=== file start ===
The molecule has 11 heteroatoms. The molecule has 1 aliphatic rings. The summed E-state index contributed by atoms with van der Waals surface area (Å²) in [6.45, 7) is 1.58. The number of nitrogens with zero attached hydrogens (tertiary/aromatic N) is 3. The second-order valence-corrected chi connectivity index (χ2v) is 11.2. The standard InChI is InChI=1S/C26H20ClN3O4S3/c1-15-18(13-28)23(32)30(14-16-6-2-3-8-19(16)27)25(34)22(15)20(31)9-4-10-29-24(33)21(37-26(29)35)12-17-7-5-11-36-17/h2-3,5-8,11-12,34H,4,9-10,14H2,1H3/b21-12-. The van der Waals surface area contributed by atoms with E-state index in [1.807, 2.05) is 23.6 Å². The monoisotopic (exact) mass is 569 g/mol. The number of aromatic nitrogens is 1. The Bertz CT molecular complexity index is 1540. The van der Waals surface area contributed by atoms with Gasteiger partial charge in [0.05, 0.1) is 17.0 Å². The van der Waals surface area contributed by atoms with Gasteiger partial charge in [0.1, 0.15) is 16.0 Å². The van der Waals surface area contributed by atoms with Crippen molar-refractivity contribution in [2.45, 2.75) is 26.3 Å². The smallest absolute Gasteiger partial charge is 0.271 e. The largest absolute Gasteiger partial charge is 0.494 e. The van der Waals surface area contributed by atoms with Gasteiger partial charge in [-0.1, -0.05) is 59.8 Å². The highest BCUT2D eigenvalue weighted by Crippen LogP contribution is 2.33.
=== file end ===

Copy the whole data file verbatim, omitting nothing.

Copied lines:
The molecule has 11 heteroatoms. The molecule has 1 aliphatic rings. The summed E-state index contributed by atoms with van der Waals surface area (Å²) in [6.45, 7) is 1.58. The number of nitrogens with zero attached hydrogens (tertiary/aromatic N) is 3. The second-order valence-corrected chi connectivity index (χ2v) is 11.2. The standard InChI is InChI=1S/C26H20ClN3O4S3/c1-15-18(13-28)23(32)30(14-16-6-2-3-8-19(16)27)25(34)22(15)20(31)9-4-10-29-24(33)21(37-26(29)35)12-17-7-5-11-36-17/h2-3,5-8,11-12,34H,4,9-10,14H2,1H3/b21-12-. The van der Waals surface area contributed by atoms with E-state index in [1.807, 2.05) is 23.6 Å². The monoisotopic (exact) mass is 569 g/mol. The number of aromatic nitrogens is 1. The Bertz CT molecular complexity index is 1540. The van der Waals surface area contributed by atoms with Gasteiger partial charge in [0.05, 0.1) is 17.0 Å². The van der Waals surface area contributed by atoms with Gasteiger partial charge in [0.1, 0.15) is 16.0 Å². The van der Waals surface area contributed by atoms with Crippen molar-refractivity contribution in [2.45, 2.75) is 26.3 Å². The smallest absolute Gasteiger partial charge is 0.271 e. The largest absolute Gasteiger partial charge is 0.494 e. The van der Waals surface area contributed by atoms with Gasteiger partial charge in [-0.1, -0.05) is 59.8 Å². The highest BCUT2D eigenvalue weighted by Crippen LogP contribution is 2.33.